History illustrated   Page 1(2)



The American manned space program 1958 - 1979

Mercury Redstone-1 launch vehicle at Launch Pad 5.
November 21, 1960
Alan Shepard undergoes a flight simulation test.
April 29, 1961
"Freedom 7" (MR-3) lifts off carrying Alan Shepard in the first U.S. manned space flight.
May 5, 1961
credit to NASA.    Scanning credit to Kipp Teague


Redstone - Mercury

[Description of history is to be added]

John Glenn poses in front of his capsule during pre-launch procedures at Launch Complex 14.
February 13, 1962
Closeup of MA-9 Mercury capsule atop Atlas booster.
May 14, 1963
Liftoff of Mercury Atlas 7 from Complex 14 carrying astronaut Scott Carpenter and the Aurora 7 for the second manned orbital mission.
May 24, 1962
credit to NASA.    Scanning credit to Kipp Teague



Atlas - Mercury

[Description of history is to be added]

Gemini 7 as seen from Gemini 6 during their rendezvous in space.
December 15, 1965
credit to NASA
Scanning credit to Kipp Teague





Ed White during first U.S. space walk.
Gemini 4; June 9, 1965
credit to NASA
Scanning credit to Kipp Teague





Facilities Test Saturn V SA-500F is visible on pad 39A during the Gemini 11 liftoff. September 12, 1966
credit to NASA
Scanning credit to Kipp Teague




Titan II - Gemini

[Description of history is to be added]

Technicians in the Firing Room listen to Apollo 12 and Mission Control overcome lightning-induced electrical problems.
Kennedy Space Center, Florida, November 14, 1969
credit to NASA
Scanning credit to Kipp Teague





Wide angle view of Mission Control Center during Apollo 14 transmission.
Houston, Texas, January 31, 1971
credit to NASA
Scanning credit to Kipp Teague





Wide angle view of Mission Control Center just after lift-off of Apollo 15.
The plots on the screen are meant to enable the flight controllers to ascertain that the Saturn V stays within its flight envelope. Altitude, downrange distance, inertial flight path angle and velocity are the most important parameters for the assessment. The 2nd and the 3rd plot screens from right to left, are also meant to oversee the several abort mode regions in a flight path angle versus velocity plot. An abort will result in a landing into the Atlantic Ocean of the Command Module or a contingency orbit for the Command & Service Module.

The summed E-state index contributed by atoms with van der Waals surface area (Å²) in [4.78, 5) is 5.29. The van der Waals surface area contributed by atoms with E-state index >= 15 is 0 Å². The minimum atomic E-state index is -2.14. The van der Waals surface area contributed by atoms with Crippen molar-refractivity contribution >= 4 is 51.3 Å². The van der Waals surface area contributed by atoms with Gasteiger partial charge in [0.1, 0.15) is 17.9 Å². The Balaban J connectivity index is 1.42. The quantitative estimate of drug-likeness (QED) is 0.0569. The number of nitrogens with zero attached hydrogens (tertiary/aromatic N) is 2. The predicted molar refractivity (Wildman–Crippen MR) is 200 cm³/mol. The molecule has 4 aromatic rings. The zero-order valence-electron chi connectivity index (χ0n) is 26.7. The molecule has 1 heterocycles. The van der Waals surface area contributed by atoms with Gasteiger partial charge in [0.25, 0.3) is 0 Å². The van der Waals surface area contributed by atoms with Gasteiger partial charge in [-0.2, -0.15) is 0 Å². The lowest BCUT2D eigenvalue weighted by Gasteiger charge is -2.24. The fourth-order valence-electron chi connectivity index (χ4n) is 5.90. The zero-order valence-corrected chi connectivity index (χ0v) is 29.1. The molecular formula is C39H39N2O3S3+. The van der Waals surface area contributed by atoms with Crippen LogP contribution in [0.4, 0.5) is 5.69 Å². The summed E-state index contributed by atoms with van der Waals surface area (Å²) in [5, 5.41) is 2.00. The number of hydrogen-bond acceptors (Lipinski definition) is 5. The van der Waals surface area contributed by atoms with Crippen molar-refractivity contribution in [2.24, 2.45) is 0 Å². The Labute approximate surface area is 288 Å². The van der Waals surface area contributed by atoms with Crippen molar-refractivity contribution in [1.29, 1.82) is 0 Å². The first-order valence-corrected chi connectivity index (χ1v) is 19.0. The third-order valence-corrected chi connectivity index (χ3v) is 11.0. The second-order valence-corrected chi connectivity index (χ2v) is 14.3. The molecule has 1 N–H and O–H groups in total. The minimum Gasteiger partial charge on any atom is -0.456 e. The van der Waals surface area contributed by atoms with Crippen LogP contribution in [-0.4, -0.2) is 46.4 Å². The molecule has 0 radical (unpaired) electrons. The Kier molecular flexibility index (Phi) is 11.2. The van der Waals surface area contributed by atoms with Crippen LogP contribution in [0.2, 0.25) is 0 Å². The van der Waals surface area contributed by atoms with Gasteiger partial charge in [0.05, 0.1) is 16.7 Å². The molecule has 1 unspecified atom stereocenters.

Houston, Texas, July 26, 1971
credit to NASA




The Apollo era

[Description of history is to be added]

Apollo 8 on pad 39-A at twilight. December 17, 1968
credit to NASA
Scanning credit to Kipp Teague





Liftoff of Apollo 16; April 16, 1972
credit to NASA
Scanning credit to Kipp Teague




Title

[Description of history is to be added]

LM ascent stage "Eagle" returns from the moon's surface. "Eagle" is about to dock with the CSM "Columbia". Apollo 11, July 21, 1969
credit to NASA
Scanning credit to Kipp Teague

Title

[Description of history is to be added]


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Copyright 2005 by Sander Panhuyzen
Comments and questions are welcome. All pictures and drawings contained on and through these pages are the author's, unless otherwise noted. No unauthorized reproduction without permission.